Deodorants and antiperspirants affect the axillary bacterial community

Arch Dermatol Res. 2014 Oct;306(8):701-10. doi: 10.1007/s00403-014-1487-1. Epub 2014 Jul 31.


The use of underarm cosmetics is common practice in the Western society to obtain better body odor and/or to prevent excessive sweating. A survey indicated that 95 % of the young adult Belgians generally use an underarm deodorant or antiperspirant. The effect of deodorants and antiperspirants on the axillary bacterial community was examined on nine healthy subjects, who were restrained from using deodorant/antiperspirant for 1 month. Denaturing gradient gel electrophoresis was used to investigate the individual microbial dynamics. The microbial profiles were unique for every person. A stable bacterial community was seen when underarm cosmetics were applied on a daily basis and when no underarm cosmetics were applied. A distinct community difference was seen when the habits were changed from daily use to no use of deodorant/antiperspirant and vice versa. The richness was higher when deodorants and antiperspirants were applied. Especially when antiperspirants were applied, the microbiome showed an increase in diversity. Antiperspirant usage led toward an increase of Actinobacteria, which is an unfavorable situation with respect to body odor development. These initial results show that axillary cosmetics modify the microbial community and can stimulate odor-producing bacteria.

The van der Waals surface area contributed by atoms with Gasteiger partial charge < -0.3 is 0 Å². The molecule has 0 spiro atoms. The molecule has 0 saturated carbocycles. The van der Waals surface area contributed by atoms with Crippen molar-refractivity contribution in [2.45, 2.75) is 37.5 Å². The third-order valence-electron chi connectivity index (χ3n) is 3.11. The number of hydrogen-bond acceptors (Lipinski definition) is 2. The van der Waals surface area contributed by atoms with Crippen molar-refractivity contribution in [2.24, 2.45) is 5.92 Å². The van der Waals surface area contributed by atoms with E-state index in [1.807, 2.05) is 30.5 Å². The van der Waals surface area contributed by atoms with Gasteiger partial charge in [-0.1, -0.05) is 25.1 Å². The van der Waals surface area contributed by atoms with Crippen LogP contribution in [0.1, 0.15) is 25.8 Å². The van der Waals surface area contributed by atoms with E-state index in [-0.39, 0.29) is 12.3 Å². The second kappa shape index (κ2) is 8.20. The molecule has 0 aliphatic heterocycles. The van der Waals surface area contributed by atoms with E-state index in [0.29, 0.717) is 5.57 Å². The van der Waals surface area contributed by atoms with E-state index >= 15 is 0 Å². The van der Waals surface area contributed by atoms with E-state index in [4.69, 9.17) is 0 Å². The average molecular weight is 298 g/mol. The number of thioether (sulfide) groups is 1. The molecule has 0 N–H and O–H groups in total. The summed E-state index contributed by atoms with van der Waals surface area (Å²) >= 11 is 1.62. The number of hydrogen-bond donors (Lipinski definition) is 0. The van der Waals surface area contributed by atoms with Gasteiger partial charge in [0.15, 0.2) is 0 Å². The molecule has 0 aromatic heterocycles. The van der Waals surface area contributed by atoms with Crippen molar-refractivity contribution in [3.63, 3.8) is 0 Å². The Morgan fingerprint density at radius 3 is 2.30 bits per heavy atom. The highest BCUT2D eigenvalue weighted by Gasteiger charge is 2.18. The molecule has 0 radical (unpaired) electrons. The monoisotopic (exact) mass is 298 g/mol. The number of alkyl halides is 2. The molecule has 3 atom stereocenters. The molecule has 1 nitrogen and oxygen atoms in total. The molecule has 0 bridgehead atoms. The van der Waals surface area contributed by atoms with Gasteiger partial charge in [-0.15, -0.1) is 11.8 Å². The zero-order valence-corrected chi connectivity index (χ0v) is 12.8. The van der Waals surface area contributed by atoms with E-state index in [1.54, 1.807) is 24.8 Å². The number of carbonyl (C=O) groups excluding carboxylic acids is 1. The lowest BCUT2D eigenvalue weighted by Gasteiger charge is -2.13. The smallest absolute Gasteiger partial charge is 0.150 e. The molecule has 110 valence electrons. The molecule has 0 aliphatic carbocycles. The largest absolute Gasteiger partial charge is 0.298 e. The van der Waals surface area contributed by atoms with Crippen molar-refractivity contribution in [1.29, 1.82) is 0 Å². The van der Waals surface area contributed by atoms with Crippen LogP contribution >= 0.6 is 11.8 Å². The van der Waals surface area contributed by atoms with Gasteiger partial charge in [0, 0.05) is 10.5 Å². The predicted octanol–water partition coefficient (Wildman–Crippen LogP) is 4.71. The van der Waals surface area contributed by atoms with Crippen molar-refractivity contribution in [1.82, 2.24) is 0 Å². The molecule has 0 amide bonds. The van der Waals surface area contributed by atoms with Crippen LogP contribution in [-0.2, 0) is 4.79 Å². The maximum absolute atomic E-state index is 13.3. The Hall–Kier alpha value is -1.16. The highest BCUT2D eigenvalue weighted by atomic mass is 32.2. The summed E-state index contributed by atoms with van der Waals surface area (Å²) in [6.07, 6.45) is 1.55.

Publication types

  • Research Support, Non-U.S. Gov't

MeSH terms

  • Actinobacteria / drug effects*
  • Actinobacteria / physiology
  • Aged
  • Antiperspirants / adverse effects*
  • Belgium
  • Biodiversity
  • DNA, Bacterial / analysis
  • Deodorants / adverse effects*
  • Female
  • Humans
  • Male
  • Microbiota / drug effects
  • Middle Aged
  • Odorants / prevention & control*
  • Skin / drug effects*
  • Skin / microbiology
  • Species Specificity


  • Antiperspirants
  • DNA, Bacterial
  • Deodorants